Re: Singapore judges worst than kangaroo court
- From: "AleXX" <Alexx@xxxxxxx>
- Date: Wed, 10 Dec 2008 14:08:43 +0800
"truth" <truth@xxxxxxxxxxxx> wrote in message
http://yoursdp.org/index.php/news/singapore/1531-chee-presses-judge-to-rule-on-the-constitutionWhy are you hiding down under barking! You have no balls to come here and
Chee presses judge to rule on the constitution
Sunday, 07 December 2008
Do the police in Singapore have the right to ban public
demonstrations and processions purely based on their "policy position"? Or
is such a policy ultra vires (beyond the scope of its power) of the
This question was asked of District Judge Toh Yong Joo in the
on-going trial of the four activists charged with attempting to stage a
procession during the World Bank and International Monetary Fund meeting
in September 2006.
Last Thursday Dr Chee Soon Juan, one of the defendants, asked the
Judge to make a ruling on the matter. Judge Toh, however, refused.
On Friday, Dr Chee pressed the point again. Citing authorities,
including a judgment by England's Lord Justice Woolf which former Chief
Justice Yong Pung How had relied on, the Singapore Democrats'
secretary-general said that the Subordinate Courts had the power to rule
on such a matter.
"Lord Justice Woolf stated in his decision that a criminal court can
determine the matter if a policy of the executive is 'on the face of it'
contradictory of the constitution." Dr Chee pointed out.
"I decline to making any such findings, I reserve my judgment until
after hearing all evidence," Judge Toh replied.
But in Woolf's decision, it was determined that such an issue "is a
matter of law whether, for example, a byelaw [policy] is unreasonable in
operation or is out with the authorising power." And it such an instance
"no evidence is required; the court can decide the issue by looking at the
terms of the primary legislation [Constitution] and the subordinate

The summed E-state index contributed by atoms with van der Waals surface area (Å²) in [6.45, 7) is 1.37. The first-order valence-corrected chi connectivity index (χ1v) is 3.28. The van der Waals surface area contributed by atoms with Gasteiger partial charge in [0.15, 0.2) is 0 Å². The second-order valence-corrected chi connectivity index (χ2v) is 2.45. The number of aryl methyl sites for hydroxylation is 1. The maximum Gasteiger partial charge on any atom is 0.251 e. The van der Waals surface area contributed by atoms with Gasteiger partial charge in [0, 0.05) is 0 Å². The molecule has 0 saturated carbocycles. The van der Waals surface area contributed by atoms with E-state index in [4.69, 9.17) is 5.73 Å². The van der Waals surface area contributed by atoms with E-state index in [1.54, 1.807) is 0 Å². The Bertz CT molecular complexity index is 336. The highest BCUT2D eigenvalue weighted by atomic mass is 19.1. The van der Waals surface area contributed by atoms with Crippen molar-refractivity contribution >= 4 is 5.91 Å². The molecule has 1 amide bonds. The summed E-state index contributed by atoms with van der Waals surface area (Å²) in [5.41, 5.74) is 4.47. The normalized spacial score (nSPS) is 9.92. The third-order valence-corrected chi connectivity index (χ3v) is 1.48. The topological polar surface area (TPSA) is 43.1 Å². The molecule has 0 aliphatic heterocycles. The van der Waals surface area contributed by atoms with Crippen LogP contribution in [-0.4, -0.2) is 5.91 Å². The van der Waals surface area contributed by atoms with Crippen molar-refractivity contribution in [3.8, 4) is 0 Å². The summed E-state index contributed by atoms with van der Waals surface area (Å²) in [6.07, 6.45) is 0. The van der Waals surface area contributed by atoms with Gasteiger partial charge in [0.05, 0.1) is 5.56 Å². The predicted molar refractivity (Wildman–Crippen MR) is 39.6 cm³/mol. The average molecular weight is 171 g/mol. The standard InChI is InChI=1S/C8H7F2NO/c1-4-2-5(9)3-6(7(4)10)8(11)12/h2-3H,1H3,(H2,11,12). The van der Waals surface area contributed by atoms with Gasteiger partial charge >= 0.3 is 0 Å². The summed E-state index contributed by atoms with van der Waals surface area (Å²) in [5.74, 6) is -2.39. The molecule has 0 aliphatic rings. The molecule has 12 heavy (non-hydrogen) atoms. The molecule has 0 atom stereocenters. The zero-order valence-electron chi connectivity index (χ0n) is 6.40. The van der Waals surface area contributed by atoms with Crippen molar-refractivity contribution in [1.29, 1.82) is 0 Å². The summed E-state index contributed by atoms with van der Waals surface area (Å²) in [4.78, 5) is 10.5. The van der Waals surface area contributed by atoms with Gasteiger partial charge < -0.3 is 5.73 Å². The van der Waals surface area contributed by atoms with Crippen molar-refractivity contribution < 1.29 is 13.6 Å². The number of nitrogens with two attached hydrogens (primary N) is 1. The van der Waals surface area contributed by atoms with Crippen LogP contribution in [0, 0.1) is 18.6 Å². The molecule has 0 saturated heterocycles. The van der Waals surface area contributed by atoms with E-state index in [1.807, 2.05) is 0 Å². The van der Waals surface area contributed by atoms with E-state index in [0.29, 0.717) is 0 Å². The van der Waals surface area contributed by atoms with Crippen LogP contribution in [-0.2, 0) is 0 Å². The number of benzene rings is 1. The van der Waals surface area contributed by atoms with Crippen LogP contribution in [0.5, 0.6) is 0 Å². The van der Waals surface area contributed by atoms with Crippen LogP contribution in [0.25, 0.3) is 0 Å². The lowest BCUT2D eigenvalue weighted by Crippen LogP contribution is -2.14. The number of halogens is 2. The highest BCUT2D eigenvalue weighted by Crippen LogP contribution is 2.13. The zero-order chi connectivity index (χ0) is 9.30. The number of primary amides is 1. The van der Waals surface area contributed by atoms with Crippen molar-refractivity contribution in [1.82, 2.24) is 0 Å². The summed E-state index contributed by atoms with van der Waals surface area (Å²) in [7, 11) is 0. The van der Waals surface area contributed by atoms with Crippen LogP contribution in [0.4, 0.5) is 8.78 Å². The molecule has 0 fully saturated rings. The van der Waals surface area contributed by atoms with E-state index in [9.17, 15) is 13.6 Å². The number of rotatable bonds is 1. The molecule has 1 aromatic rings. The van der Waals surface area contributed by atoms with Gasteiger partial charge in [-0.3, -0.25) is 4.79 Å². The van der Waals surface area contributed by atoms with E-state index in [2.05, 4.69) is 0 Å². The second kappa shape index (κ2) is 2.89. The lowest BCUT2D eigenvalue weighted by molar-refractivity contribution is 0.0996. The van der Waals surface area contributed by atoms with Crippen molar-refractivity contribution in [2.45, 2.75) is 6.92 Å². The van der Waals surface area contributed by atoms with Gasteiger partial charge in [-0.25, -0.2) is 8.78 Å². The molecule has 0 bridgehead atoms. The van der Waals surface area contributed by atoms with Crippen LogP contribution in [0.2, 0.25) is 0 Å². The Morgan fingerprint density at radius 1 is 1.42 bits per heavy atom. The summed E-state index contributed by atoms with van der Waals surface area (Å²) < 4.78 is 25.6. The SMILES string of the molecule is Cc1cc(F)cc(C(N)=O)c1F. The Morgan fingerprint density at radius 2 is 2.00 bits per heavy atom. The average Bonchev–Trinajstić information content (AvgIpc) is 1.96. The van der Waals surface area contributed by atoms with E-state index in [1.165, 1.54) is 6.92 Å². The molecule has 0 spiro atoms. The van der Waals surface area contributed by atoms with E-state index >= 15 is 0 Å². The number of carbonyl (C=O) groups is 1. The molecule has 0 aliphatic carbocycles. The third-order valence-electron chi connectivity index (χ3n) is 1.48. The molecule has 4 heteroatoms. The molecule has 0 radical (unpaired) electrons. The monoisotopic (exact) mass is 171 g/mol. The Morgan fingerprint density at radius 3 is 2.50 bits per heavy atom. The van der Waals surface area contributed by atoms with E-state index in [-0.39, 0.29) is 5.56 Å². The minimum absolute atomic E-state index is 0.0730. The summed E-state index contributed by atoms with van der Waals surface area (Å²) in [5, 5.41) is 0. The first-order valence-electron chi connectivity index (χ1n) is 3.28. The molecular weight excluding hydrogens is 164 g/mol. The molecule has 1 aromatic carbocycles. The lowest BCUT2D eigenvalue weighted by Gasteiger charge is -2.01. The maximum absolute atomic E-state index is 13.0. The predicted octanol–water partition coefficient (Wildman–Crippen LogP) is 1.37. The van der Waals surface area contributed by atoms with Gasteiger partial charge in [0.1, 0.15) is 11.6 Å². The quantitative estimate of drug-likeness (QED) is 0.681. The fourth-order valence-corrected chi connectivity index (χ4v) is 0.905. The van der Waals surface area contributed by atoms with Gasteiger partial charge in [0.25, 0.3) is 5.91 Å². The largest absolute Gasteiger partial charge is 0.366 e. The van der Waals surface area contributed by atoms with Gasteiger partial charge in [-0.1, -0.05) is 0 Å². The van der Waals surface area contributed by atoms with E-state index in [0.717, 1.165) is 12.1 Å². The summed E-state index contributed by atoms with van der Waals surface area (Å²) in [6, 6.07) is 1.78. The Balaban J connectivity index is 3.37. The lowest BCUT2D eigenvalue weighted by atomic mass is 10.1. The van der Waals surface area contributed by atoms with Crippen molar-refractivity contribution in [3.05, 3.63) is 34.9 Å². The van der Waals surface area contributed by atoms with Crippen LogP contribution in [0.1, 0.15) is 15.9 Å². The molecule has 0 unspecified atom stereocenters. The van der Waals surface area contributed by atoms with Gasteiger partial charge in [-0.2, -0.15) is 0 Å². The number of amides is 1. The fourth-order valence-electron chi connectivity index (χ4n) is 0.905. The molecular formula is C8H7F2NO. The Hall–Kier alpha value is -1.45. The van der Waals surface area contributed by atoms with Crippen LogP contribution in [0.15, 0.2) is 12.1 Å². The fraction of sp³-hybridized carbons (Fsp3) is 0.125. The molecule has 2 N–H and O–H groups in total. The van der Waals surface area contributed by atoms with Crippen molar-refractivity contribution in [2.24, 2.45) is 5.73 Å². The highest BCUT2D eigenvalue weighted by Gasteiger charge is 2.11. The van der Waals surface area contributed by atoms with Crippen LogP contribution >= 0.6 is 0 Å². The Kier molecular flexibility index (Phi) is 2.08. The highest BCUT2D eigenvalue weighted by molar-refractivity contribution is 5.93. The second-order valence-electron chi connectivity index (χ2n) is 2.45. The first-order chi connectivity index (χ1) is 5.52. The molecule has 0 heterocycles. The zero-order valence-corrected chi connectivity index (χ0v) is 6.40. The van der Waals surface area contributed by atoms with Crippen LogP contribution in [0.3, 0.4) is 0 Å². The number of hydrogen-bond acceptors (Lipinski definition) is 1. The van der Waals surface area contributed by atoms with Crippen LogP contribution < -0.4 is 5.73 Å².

legislation [policy] which is alleged to be invalid." (emphasis added)
One of the prosecution witnesses, licensing officer Marc E, had
already testified that the police have a written document that expressly
forbids demonstrations of any nature. What other evidence does a judge
need to rule on this matter?
But the Judge still refused: "I repeat my stand, I decline to making
any such findings."
Sensing that the Judge was unsure of the issue, Dr Chee then asked
him to refer the matter to the High Court for adjudication, a mechanism
provided for in the Subordinate Courts Act where a lower court judge has
the discretion of referring a constitutional issue to the High Court.
The Judge again refused: "I decline to exercise my power to refer
this matter to the High Court under section 56A of the Sub Courts Act as I
see no reason why the case should not proceed."
"We are talking about fundamental freedoms of not just the four of us
seated here in this courtroom but the freedoms of all Singaporeans," Dr
Chee pressed on. "This issue goes to the heart of our Constitution and
whether we are a nation of laws. As I have pointed out, the Constitution
is the supreme law of the land. What the police have done is substantively
invalid of the Constitution."
Deputy Public Prosecutor Lee Lit Cheng interjected and, in an
unbelievable adulteration of logic, argued that the police have said that
they would reject any application for a demonstration.
"This clearly shows that there was no discriminating policy, and
therefore no basis to suggest that there was any contravention of the
Constitution," the prosecutor comically offered. But she was dead serious.
Dr Chee replied: "You don't need to have a PhD to see that there is a
contravention of the Constitution. If you can read and reason, you will be
able to see that Article 14 of the Constitution says one thing and the
police are doing something diametrically opposite.
"It seems that the Singapore establishment is the only place that
cannot see this contravention. Everyone else, including the International
Bar Association, legal scholars, senior lawyers, sees this. No one
believes that this kind of policy is not in direct contravention of our
"If Your Honour can see that the two are in conflict, then rule in
our favour. If not, rule against us and we can then get on with the rest
of the hearing. But either way make a ruling, don't procrastinate. And if
you cannot decide then refer the matter to the High Court."
The Judge declined to do all three, indicating that he would decide
on this at the close of the prosecution's case.
The trial at Subordinate Court 19 resumes on Tuesday.
say whatever you think about the court and see what happen like Nair.
- Singapore judges worst than kangaroo court
- From: truth
- Singapore judges worst than kangaroo court
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